Dear Dr Sivri,
I read your recent advice piece on ‘jealousy in the office’ (Ask Dr Sivri – Jealousy in the office is getting me down, 14 Sept. 2020), and hope you can help me with my office problem.
I work for a major international consultancy business based in London with international clients. Up until the pandemic, it meant lots of travel abroad. It’s a great job as we work with diverse businesses, and it is intellectually challenging as we try to resolve a range of complex issues for them. The environment is mainly male, but it’s not a problem for me.
However, what is troubling are how a couple of my senior managers are being very flirty with me and behaving in quite an inappropriate manner I feel.
It’s not harassment, but I am starting to feel very uncomfortable around them. Our office is less busy these days as most of the team work from home. There are days, however, that we need to come in, and I dread being in the office around them.
I love my job and it’s extremely well paid, so I don’t want to leave. Please advise as I don’t know who to turn to or what to do.
Thanking you in advance for any help and advice you can give.
This is a delicate issue, and if nothing has been overtly said or done in the office, then it can be difficult to prove, so you need to be careful in how you broach the issue.
Of course, offices and workplaces are renowned for romances and affairs, so many people use the work place to have sexual encounters.
You are clearly not interested in this experience with these two gentlemen. What would be unacceptable is for them to use their positions of power or try to abuse their power to push you into such a situation.
Firstly, you need to be clear that any form of ‘banter’ is not being misconstrued in any way.
Sometimes people try to be funny or humorous without realising they are over-stepping the mark. It could genuinely be just harmless fun, which is not being delivered in the right manner.
You can be assertive and ask why they are making inappropriate remarks or gestures. Tell them their comments or actions leave you feeling uncomfortable and if they could please in future reign in their behaviours.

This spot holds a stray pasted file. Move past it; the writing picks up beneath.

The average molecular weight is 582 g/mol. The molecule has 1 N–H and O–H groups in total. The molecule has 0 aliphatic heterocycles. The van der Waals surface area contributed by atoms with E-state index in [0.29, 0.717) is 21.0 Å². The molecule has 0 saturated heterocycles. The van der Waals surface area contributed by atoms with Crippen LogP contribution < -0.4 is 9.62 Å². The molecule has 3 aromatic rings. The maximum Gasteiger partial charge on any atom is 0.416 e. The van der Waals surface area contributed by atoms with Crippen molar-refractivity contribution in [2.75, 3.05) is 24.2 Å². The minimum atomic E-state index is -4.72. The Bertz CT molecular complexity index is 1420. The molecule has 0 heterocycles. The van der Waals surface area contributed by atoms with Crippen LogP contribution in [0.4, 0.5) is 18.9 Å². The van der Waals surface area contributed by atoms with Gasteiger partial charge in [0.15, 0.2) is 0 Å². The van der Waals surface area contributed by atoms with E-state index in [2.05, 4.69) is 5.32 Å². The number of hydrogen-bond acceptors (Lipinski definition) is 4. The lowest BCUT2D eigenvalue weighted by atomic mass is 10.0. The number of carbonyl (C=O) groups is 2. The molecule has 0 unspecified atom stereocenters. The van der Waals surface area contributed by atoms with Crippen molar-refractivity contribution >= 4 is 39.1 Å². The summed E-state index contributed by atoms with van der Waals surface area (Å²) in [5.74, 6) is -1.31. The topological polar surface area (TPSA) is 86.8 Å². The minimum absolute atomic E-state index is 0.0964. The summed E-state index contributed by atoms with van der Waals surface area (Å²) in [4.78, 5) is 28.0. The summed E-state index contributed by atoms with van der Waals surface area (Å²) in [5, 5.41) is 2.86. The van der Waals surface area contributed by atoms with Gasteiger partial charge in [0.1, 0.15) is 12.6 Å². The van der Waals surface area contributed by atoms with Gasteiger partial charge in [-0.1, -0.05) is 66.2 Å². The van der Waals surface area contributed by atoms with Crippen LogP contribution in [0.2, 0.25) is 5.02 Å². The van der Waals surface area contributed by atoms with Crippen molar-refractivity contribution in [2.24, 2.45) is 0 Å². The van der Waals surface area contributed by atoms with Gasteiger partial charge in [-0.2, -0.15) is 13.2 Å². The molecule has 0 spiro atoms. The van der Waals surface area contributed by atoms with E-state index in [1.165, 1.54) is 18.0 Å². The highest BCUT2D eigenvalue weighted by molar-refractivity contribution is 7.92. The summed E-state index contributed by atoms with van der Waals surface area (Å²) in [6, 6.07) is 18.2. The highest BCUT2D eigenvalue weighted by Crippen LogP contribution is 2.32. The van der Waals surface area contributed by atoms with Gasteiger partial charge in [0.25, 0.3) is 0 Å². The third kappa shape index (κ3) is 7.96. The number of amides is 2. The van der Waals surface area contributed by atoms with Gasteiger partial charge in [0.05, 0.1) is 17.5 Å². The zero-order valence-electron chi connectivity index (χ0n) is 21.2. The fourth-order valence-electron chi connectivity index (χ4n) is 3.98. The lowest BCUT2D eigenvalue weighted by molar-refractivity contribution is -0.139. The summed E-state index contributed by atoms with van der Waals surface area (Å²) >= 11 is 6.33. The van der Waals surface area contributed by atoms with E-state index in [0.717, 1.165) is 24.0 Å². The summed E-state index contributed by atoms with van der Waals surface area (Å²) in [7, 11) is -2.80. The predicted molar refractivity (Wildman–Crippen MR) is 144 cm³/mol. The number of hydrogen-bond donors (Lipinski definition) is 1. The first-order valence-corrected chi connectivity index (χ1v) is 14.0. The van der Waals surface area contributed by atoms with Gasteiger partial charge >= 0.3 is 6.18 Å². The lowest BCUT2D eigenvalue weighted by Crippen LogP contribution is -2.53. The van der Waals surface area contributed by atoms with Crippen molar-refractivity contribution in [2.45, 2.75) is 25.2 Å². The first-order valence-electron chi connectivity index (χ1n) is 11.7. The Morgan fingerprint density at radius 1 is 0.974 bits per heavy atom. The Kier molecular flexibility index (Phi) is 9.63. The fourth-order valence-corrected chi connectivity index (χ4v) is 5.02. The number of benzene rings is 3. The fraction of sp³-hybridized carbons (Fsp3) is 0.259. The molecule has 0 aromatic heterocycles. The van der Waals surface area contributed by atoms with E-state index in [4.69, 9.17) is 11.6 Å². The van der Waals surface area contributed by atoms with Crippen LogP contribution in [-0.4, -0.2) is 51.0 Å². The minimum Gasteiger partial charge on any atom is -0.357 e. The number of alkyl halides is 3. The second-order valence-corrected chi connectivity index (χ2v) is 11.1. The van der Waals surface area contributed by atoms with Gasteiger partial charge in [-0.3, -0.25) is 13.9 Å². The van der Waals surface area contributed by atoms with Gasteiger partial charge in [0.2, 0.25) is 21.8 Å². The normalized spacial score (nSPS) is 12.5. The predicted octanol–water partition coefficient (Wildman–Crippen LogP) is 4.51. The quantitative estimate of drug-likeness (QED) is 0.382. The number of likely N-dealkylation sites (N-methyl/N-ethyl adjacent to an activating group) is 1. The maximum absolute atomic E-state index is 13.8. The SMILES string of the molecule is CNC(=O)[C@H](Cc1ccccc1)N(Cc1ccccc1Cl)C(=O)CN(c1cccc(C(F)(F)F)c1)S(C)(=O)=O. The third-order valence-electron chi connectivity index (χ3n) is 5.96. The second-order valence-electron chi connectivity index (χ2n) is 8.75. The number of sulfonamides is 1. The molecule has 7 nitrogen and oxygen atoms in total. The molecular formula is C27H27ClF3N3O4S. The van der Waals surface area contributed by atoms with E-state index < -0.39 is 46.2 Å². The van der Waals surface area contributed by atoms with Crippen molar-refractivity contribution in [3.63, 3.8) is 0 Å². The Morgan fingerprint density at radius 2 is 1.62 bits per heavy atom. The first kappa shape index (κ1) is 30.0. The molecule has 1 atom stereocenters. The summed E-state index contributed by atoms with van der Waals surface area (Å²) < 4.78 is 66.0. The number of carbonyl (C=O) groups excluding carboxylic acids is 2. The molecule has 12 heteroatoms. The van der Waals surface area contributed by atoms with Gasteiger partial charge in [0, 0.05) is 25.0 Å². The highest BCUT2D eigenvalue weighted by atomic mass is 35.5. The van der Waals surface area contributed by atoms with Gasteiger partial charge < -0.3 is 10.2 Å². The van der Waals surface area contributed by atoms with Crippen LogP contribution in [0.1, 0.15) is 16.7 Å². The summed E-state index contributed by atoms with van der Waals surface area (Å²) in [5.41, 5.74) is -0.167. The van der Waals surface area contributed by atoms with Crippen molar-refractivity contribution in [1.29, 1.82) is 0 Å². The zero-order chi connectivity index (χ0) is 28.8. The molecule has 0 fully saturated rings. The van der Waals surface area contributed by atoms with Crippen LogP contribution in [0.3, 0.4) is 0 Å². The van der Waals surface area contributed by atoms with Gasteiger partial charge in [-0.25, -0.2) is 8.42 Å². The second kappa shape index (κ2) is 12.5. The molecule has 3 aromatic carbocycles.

Most men would, of course, happily oblige. If they don’t, then you need to make a record of what has been said and done and on what days.
You should then take it up with your Human Resources (HR) department and have a confidential chat. They will note that you have tried to address it directly, but as that has failed and the problem persists, then should step in. They will also have the knowledge to ensure that procedurally the issue is tackled in the correct manner.
As you know, once you start a formal process, things can get a little difficult in the working environment, and it could come down to a battle of your bosses’ word against yours, with colleagues becoming aware and taking sides. There could be hostility towards you.
Ultimately, though, there is no need for you to endure such situations and in the new #MeToo environment, staff and HR are acutely aware of the need for boundaries. It is those who overstep them that should be penalised, not the person being targeted with what is essentially sexual harassment.
To recap, here’s how I would suggest you try to resolve this issue:
- Have a tactful conversation to start with, where you present your position in a pleasant and non-confrontational manner.
- If this doesn’t work, keep records of their behaviour and then take it up further with the Human Resources department.
Whatever happens, it is a delicate situation for you, where you need to stand up for yourself in an assertive way, but at the same time you need to avoid conflict. So look for some resolution before you make any major decisions such as leaving.
I wish you all the best. Please keep me updated.
Dr. D. U. Siri
Dr Sivri is T-VINE’s agony uncle. If you have a problem or question, you can contact him by emailing email@example.com